报告题目：“Absolute” versus “Comparative” Advantage: Consequences for Gender Gaps in STEM and College Access in Emerging Economies
曲玥博士作学术报告“Absolute” versus “Comparative” Advantage: Consequences for Gender Gaps in STEM and College Access in Emerging Economies”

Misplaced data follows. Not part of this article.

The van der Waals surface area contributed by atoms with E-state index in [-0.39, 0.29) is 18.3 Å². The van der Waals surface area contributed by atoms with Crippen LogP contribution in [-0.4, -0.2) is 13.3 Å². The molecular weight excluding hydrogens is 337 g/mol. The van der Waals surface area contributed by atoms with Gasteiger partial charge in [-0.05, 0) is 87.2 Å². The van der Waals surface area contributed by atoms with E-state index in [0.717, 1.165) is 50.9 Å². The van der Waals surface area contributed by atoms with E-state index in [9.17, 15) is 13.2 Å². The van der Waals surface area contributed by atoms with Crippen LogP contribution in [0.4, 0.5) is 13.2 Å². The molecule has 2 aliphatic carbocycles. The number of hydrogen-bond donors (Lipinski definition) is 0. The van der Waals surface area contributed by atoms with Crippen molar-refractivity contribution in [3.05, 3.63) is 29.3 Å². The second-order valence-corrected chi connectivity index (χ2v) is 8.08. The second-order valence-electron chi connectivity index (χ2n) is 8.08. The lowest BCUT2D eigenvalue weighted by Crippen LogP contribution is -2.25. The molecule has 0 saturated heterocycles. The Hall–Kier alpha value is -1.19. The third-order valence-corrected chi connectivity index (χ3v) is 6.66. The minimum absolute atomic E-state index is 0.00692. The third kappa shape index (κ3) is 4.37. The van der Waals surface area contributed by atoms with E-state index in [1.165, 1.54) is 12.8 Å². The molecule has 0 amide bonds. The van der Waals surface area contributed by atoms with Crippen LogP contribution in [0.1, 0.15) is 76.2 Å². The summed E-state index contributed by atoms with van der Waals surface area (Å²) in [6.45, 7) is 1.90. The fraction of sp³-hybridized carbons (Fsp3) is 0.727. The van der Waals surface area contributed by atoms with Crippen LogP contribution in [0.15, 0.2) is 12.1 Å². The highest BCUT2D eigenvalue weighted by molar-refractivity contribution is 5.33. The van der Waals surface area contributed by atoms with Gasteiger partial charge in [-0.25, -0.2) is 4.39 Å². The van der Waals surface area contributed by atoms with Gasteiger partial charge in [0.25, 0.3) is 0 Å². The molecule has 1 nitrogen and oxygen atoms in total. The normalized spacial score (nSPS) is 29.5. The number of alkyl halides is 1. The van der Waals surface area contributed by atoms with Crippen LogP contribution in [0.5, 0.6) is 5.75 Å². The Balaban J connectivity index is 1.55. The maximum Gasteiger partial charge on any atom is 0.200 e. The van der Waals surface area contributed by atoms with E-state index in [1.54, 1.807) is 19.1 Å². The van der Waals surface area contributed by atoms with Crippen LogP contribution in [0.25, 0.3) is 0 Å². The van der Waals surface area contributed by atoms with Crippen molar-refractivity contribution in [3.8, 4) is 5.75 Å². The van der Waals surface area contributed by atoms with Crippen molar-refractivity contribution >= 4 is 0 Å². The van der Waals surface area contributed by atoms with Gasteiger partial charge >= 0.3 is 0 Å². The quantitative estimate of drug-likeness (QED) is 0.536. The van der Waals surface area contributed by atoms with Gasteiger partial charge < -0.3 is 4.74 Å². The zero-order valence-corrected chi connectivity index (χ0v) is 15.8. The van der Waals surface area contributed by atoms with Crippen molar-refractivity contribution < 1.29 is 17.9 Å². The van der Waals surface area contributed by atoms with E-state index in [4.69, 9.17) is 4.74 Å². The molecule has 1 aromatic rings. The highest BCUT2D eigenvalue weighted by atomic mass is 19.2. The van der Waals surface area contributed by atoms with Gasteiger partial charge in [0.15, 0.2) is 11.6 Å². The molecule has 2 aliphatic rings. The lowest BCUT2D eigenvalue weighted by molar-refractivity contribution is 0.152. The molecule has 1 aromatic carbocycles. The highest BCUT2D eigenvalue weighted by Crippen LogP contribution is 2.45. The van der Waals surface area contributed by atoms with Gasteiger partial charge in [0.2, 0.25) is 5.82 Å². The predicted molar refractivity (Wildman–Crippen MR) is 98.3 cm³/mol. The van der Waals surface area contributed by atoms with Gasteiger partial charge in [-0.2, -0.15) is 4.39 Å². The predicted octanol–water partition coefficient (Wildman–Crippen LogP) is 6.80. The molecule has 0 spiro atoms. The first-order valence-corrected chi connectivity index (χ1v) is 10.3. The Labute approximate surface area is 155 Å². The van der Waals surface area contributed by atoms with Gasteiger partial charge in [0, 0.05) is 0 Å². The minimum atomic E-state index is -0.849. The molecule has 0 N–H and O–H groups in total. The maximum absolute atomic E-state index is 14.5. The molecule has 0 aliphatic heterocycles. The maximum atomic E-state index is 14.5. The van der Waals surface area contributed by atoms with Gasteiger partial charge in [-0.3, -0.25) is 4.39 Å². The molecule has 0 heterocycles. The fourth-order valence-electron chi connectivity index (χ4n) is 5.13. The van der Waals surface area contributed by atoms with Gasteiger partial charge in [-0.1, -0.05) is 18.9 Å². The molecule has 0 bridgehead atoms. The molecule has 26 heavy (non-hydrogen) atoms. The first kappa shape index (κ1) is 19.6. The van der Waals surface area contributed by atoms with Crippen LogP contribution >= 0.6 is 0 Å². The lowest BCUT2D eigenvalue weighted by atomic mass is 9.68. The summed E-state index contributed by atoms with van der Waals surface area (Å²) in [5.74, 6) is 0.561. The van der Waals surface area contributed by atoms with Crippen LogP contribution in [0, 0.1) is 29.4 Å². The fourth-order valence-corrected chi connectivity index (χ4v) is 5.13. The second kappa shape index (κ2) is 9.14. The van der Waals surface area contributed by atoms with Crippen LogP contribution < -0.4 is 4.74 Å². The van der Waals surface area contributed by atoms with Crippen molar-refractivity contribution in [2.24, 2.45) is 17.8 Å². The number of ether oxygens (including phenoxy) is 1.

Students in many emerging economies are required tochoose between a science, technology, engineering and math (STEM) track and non-STEM track in high school, the so-called "STEM track choice." This choice is largely irreversible and, in competitive education systems (the environment in which most of the world’s scientists and engineers are educated), determines whetherstudents will compete with STEM or non-STEM track students for chances to enter college. Given growing evidence that students frame their abilities in different ways when making choices and that girls and boys respond differently to competitive choices, the purpose of this paper is to understand how girls and boys make the STEM track choice and the consequences of this choice for gender inequality in education. Using two different datasets from China, we find that girls are more likely to make their choice based on their "comparative advantage" in STEM versus non-STEM subjects whereas boys make their choice based on their "absolute advantage" in STEM subjects. In other words, when making their STEM track choice, girls are more likely to compare their own ability in STEM subjects versus their own ability in non-STEM subjects, whereas boys are more likely to compare their own STEM ability with the STEM ability of other students. We also show that choosing the non-STEM track greatly decreases access to college or elite colleges among those girls that make their STEM track choices based on their comparative advantage. In sum, girls assess their abilities differently from boys when making STEM choices and this leads to choices that are harmful—not only in terms of failing to enter STEM majors but also in terms of failing to access college and elite colleges.